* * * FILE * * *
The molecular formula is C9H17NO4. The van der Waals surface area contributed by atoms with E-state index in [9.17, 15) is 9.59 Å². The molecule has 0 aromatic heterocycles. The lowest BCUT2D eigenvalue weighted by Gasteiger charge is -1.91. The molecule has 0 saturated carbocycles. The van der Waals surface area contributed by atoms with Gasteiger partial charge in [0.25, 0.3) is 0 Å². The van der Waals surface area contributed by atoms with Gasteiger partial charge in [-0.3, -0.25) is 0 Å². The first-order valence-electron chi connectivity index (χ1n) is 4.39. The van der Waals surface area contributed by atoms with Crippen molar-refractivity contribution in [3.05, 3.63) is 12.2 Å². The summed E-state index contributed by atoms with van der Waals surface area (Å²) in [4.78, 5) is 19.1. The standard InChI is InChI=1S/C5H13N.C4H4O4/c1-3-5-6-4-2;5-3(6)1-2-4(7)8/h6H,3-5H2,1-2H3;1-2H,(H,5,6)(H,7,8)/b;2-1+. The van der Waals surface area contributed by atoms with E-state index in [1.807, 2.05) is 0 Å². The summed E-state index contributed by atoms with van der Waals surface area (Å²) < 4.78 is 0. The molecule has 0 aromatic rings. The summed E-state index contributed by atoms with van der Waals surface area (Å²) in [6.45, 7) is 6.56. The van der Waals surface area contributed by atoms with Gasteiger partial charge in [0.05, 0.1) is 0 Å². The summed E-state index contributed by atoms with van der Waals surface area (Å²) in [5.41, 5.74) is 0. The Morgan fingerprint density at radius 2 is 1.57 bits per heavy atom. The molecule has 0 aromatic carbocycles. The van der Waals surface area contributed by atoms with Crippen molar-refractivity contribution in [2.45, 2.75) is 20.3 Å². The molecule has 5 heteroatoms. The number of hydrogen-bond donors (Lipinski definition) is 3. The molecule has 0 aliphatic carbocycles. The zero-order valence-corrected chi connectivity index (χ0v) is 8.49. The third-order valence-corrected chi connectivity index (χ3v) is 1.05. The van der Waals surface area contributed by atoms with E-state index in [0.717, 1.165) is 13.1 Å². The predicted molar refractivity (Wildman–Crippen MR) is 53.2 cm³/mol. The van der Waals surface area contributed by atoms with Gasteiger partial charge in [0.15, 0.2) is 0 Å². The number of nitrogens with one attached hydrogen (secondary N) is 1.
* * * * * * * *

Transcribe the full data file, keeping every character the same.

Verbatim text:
The molecular formula is C9H17NO4. The van der Waals surface area contributed by atoms with E-state index in [9.17, 15) is 9.59 Å². The molecule has 0 aromatic heterocycles. The lowest BCUT2D eigenvalue weighted by Gasteiger charge is -1.91. The molecule has 0 saturated carbocycles. The van der Waals surface area contributed by atoms with Gasteiger partial charge in [0.25, 0.3) is 0 Å². The van der Waals surface area contributed by atoms with Gasteiger partial charge in [-0.3, -0.25) is 0 Å². The first-order valence-electron chi connectivity index (χ1n) is 4.39. The van der Waals surface area contributed by atoms with Crippen molar-refractivity contribution in [3.05, 3.63) is 12.2 Å². The summed E-state index contributed by atoms with van der Waals surface area (Å²) in [4.78, 5) is 19.1. The standard InChI is InChI=1S/C5H13N.C4H4O4/c1-3-5-6-4-2;5-3(6)1-2-4(7)8/h6H,3-5H2,1-2H3;1-2H,(H,5,6)(H,7,8)/b;2-1+. The van der Waals surface area contributed by atoms with E-state index in [1.807, 2.05) is 0 Å². The summed E-state index contributed by atoms with van der Waals surface area (Å²) < 4.78 is 0. The molecule has 0 aromatic rings. The summed E-state index contributed by atoms with van der Waals surface area (Å²) in [6.45, 7) is 6.56. The van der Waals surface area contributed by atoms with Gasteiger partial charge in [0.05, 0.1) is 0 Å². The summed E-state index contributed by atoms with van der Waals surface area (Å²) in [5.41, 5.74) is 0. The Morgan fingerprint density at radius 2 is 1.57 bits per heavy atom. The molecule has 0 aromatic carbocycles. The van der Waals surface area contributed by atoms with Crippen molar-refractivity contribution in [2.45, 2.75) is 20.3 Å². The molecule has 5 heteroatoms. The number of hydrogen-bond donors (Lipinski definition) is 3. The molecule has 0 aliphatic carbocycles. The zero-order valence-corrected chi connectivity index (χ0v) is 8.49. The third-order valence-corrected chi connectivity index (χ3v) is 1.05. The van der Waals surface area contributed by atoms with E-state index in [0.717, 1.165) is 13.1 Å². The predicted molar refractivity (Wildman–Crippen MR) is 53.2 cm³/mol. The van der Waals surface area contributed by atoms with Gasteiger partial charge in [0.15, 0.2) is 0 Å². The number of nitrogens with one attached hydrogen (secondary N) is 1.